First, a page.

This book could have been summed up in 5 pages with a description of the war, the emergence of the telegram, and the post-telegram effect. But Tuchman wonderfully expands the book so that you understand the different players involved in the war at the time and learn a bit about their personalities. A great, easy read of an important time in history.
The average person thinks that it was the sinking of the Lusitania that brought the United States into World War I. Not so! In this slim volume that reads like a whodunnit, Barbara Tuchman reveals the little known secret of The Zimmerman Telegram. Basically, Germany wanted to keep the U.S. and its industrial might out of the European conflict by convincing Mexico and Japan to attack the U.S. Germany even promised Mexico it would get back Texas, New Mexico, and Arizona! What the Germans didn't know is that as soon as war was declared, the first thing the British did was cut Germany's transatlantic cable. All telegrams or telephone calls to North America had to travel over Britain's cable. And the British intercepted every telegram out of Germany. Even though the Zimmerman telegram was sent in code, it was broken. But the shrewd British held onto it, not revealing its contents until it was absolutely necessary, and in such a way that they didn't have to reveal that they were intercepting German messages! Brilliant! When the New York Times published the telegram in 1917, it was but a short time until pacifist Woodrow Wilson got a declaration of war from Congress, and the U.S. began sending troops "over there." A great read!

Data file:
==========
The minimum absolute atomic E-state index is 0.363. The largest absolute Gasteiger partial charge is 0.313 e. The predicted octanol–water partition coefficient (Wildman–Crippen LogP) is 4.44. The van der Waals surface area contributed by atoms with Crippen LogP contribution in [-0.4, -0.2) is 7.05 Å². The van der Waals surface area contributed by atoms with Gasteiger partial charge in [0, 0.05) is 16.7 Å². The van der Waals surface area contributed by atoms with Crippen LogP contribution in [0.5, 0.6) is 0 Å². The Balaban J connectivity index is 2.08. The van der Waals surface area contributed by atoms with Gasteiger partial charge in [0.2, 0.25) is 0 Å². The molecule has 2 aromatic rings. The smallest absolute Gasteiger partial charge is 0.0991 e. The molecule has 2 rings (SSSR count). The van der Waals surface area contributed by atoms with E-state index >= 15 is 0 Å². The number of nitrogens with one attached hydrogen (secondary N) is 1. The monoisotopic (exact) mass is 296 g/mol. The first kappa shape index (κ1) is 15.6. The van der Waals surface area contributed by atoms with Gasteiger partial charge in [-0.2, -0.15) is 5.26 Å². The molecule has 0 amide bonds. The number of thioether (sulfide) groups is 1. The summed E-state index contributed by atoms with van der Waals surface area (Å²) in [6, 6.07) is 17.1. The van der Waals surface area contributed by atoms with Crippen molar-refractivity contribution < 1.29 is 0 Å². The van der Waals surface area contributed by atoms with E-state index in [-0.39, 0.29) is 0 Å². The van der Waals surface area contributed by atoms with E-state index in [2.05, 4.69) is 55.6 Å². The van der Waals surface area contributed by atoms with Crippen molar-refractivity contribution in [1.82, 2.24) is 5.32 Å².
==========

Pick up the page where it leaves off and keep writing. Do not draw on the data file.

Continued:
After thiry months of ghastly carnage, the Allies and Germany were hopelessly deadlocked. Then, on January 17, 1917, a telegram from Germany's Foreign Secretary was intercepted. That top secret message would shock neutral America into its first foreign war!
The Zimmerman Telegram - An incredible tale of intrigues and covert activities unrivaled in the annals of history or fiction.